How pricing works for display: public, private, or mixed.
This is the (multi) million-dollar question.
Our research found that over 65% of SaaS companies have multi-tiered pricing models with one enterprise / contact-us tier. Meaning there was some pricing visible on the website while also the ability for a custom price based on your needs. Similar to this example from Cloudflare:
Prospects like choice and not all prospects fit into one category. I’d recommend following the industry trend. Have some of your pricing displayed publicly while also leaving yourself the flexibility to create custom packages for certain deals.
How pricing works: Pricing Psychology
Humans have biases and are prone to heuristics, meaning you want to present logical pricing to them with obvious ‘levers’ to jump to the next price. Here are a few psychological factors you should consider when building your pricing model: Single Option Aversion and Domain Authority.
Single Option Aversion
Behavioural scientist Daniel Mochon posits that buyers are much more likely to make a purchase if presented with more than one option. He conducted an experiment where sellers showed buyers two brands of DVD players. 32% indicated they would buy the first brand and 34% chose the other. But when the participants saw a single DVD player, only 9% or 10% (depending on which brand they saw) said they would purchase the product. This represents a 66% increase in sales by simply adding a second option for the buyer.
The brain approaches almost all purchase decisions like this.
I would argue this effect only increases in B2B SaaS environments.
Many SaaS companies have multi-tiered pricing pages, giving the buyer several options to choose from. This is well and good, but the real issue is at the end of the sales cycle when the prospect gets one price and package. It can be frustrating to feel empowered with choice throughout the process only to get to the end and find there is only one option.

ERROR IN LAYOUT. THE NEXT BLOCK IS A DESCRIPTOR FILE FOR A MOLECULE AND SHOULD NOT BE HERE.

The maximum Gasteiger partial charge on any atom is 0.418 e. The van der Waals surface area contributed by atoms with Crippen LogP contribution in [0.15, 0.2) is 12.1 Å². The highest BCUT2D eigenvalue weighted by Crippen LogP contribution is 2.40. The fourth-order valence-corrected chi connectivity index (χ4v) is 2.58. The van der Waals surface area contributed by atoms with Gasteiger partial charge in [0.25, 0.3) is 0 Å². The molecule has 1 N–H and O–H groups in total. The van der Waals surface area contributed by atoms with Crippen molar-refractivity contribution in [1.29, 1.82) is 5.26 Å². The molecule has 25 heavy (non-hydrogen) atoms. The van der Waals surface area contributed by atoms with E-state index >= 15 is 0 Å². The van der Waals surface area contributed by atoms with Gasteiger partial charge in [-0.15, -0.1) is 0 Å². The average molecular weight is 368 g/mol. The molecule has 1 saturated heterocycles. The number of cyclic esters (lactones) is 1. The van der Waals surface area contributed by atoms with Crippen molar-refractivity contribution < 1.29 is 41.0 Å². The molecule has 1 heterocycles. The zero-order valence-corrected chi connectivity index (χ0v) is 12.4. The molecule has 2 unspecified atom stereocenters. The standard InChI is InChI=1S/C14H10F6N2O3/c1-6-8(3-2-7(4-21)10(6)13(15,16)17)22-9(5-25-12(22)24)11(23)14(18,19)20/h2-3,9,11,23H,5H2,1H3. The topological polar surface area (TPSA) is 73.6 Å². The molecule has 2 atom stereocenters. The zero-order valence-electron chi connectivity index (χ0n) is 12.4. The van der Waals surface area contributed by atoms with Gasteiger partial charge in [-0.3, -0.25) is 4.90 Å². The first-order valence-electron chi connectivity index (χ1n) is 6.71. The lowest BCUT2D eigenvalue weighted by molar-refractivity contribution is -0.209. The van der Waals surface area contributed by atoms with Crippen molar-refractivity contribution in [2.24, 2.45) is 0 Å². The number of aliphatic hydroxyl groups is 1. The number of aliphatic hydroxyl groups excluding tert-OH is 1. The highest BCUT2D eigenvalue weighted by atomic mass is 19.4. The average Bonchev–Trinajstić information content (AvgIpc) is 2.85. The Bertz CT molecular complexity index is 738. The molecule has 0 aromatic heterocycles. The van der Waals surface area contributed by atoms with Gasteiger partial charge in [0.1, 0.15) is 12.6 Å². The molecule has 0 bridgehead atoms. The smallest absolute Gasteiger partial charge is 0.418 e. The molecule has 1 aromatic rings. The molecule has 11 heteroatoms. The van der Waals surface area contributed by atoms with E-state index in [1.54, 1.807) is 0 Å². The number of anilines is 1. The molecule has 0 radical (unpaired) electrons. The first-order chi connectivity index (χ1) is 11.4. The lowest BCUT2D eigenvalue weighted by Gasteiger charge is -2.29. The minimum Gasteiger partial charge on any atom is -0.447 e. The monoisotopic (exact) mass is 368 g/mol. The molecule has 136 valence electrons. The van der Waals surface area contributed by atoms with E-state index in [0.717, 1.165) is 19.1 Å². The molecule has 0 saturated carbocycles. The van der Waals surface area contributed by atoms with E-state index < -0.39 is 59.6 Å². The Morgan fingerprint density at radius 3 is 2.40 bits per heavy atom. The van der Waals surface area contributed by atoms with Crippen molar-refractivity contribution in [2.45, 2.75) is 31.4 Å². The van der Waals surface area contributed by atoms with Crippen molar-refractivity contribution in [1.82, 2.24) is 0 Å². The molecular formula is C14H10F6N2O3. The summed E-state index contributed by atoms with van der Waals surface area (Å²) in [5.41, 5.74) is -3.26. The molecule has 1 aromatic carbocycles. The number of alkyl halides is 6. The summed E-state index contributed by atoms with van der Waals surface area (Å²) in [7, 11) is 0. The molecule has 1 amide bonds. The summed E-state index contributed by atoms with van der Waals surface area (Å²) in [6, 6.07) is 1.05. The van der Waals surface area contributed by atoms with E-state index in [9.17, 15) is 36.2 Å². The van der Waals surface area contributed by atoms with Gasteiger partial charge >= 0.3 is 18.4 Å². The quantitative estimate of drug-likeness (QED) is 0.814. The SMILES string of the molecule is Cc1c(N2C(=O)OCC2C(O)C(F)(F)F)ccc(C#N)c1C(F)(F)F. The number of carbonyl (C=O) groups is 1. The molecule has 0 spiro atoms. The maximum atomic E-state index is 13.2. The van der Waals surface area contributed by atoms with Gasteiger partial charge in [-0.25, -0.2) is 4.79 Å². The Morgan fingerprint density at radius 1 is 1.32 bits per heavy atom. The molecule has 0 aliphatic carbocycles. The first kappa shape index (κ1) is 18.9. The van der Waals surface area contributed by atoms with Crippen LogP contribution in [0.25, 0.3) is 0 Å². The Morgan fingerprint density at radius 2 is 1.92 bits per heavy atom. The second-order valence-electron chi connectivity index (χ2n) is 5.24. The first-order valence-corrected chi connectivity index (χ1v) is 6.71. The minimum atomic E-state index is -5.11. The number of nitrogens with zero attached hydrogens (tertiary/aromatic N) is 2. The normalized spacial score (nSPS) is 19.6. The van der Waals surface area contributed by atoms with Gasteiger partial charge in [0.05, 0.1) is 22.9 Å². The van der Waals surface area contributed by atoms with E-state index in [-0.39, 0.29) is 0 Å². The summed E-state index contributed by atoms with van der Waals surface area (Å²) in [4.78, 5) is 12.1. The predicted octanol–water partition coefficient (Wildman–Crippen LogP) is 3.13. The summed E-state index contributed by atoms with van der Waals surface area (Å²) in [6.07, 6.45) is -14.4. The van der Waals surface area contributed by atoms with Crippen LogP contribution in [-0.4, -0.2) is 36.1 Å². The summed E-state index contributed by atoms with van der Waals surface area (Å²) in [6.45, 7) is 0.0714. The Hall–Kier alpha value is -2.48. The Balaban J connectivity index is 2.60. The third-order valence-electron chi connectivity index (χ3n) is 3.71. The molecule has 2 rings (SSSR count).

I’d recommend replicating the self-serve buying experience for your prospects but keeping the price hidden. This way to frame your conversation is “These are a few different packages that suit our various customers, is there a particular tier or set of features/functionalities that resonates with your needs?”
From there you can create and price out 2-3 customized tiers for their needs. These come with the benefit of greater knowledge and the scientific principles of single-option aversion.
This psychological concept basically means that you can sway people in their decision making with perceived authority. When they sense authority, they envision trust, stability, and success. While this authority bias isn’t directly related to how pricing works, it’s still relevant because it can be a catalyst in pushing sales.
Dropbox employs authority bias on its Dropbox Business pricing page by using engaging copy as well as relevant social proof to draw in prospects. The statement “More than 300,000 teams use Dropbox Business” combined with logos of Dropbox’s most prominent customers makes for a strong perceived authority. There’s also a testimonial reiterating the brand’s authority from a well-established brand in Kayak.
The decision-maker sees this page and thinks, “If it works for them, it will work for us.”